Tag: Individualized Education Program

The Discipline Gap: How Children with Disabilities Are at a Loss in the Classroom

Discipline is part of growing up. But many kids with disabilities are disciplined in the wrong Children's colorful alphabet blocksway. This can hurt a child in the long run.

Kids that go against teachers or struggle with classmates are called naughty. This is worse for kids of color with disabilities. One in 4 black boys and 1 in 5 black girls are sent home from school. This is much more often than white kids.

When schools are lax with Individual Education Plans (IEP), disciplining kids with disabilities turns out to be harder.

Next steps:

  • Know your rights! Parents should know how kids’ IEP’s will be used.
  • Teachers must be taught. When teachers are not aware of kids’ needs, everyone is at a loss.
  • Schools should be graded on how well they follow IEPs

All kids should get a fair chance. Kids with disabilities should get to thrive. Raising them with respect is key.


Lewis, K. R. (2015, July 24). Why do schools over-discipline children with disabilities? The Atlantic. Retrieved from The Atlantic

My Child with a Disability Keeps Getting Suspended or Recommended for Expulsion. (2014, November). Retrieved from Disability Rights California Nov 2014, Pub. #5563-01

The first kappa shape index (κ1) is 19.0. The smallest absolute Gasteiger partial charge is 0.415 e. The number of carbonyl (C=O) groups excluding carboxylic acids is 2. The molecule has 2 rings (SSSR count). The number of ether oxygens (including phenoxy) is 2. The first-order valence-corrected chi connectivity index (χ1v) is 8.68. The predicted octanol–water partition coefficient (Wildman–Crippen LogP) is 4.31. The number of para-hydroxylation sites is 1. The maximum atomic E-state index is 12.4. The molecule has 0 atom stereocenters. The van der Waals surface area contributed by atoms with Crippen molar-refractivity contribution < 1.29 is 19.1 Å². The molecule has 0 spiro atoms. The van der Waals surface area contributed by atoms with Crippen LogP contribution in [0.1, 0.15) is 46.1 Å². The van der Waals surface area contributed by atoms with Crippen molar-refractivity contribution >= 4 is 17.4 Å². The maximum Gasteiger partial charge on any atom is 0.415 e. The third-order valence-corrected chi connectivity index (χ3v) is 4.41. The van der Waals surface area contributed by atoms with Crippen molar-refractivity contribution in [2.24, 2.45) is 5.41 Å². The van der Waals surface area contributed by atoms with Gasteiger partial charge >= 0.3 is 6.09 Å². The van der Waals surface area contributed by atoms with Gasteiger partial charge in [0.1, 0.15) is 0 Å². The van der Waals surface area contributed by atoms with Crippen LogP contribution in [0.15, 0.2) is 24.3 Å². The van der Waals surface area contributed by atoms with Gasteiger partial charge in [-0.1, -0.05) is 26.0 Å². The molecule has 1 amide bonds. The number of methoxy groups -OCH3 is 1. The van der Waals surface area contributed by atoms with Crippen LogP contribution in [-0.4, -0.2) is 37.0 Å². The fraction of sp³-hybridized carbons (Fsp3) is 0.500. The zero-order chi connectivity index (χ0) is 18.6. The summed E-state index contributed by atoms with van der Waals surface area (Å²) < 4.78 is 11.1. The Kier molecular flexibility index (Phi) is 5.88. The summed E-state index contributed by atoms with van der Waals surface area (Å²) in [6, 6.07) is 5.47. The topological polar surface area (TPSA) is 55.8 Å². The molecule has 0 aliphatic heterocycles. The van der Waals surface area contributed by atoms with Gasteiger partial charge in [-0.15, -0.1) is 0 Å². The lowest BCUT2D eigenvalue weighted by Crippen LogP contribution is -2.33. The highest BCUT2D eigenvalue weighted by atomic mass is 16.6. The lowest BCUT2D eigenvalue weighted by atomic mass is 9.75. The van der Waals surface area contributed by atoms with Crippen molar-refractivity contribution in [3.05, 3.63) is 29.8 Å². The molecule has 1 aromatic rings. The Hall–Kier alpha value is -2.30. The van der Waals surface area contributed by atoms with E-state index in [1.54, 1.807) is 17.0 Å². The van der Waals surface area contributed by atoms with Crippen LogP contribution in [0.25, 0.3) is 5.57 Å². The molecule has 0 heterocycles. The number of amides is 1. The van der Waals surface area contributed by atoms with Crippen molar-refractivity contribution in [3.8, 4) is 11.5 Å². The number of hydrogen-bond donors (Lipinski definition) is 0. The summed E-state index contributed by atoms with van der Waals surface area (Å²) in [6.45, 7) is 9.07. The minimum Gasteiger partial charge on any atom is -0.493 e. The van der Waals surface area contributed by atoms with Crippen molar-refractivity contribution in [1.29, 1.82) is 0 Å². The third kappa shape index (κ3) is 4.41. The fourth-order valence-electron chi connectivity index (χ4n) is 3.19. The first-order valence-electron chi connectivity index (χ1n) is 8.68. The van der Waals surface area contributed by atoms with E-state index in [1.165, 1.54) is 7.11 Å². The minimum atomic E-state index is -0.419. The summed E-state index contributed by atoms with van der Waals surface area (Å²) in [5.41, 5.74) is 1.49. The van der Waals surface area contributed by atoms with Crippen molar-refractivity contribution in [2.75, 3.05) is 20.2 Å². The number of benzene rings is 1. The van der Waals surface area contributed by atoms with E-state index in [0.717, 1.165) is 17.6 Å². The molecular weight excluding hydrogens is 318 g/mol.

What you need to know about IDEA 2004: Suspending children from school. (2012, March 22). Retrieved October 28, 2016, from Wrights Law, October 28, 2016, from Wrights Law

Language Rights at IEP Meetings

Red apple on stack of three books. Blackboard in background.

Do you know about Individual Education Plans (IEP)?  Many parents that move to America from other countries do not know what an IEP is. They might be invited to a meeting at the school and not understand why. The letter may be written in English. The language they speak might not be English. These parents might not know what the meeting is about.

Did you know that you have the right to written information in your own language at IEP meetings? You also have the right to have letters sent to you in your language. You also have the right to have language help at the IEP meeting.  The language helpers should be specially trained.

Many parents do not know about language rights. The Federal government has laws about this. If a program gets money from the federal government, they must follow language rights rules. One of these rules is called Americans with Disabilities Act, Section 504, chapter 151B.  It says that the school should provide language help to people that need it.

I have gone with many Vietnamese parents to IEP meetings in Boston.  School staff often do not follow language rules. I have seen many parents have trouble. It is important that parents know their rights.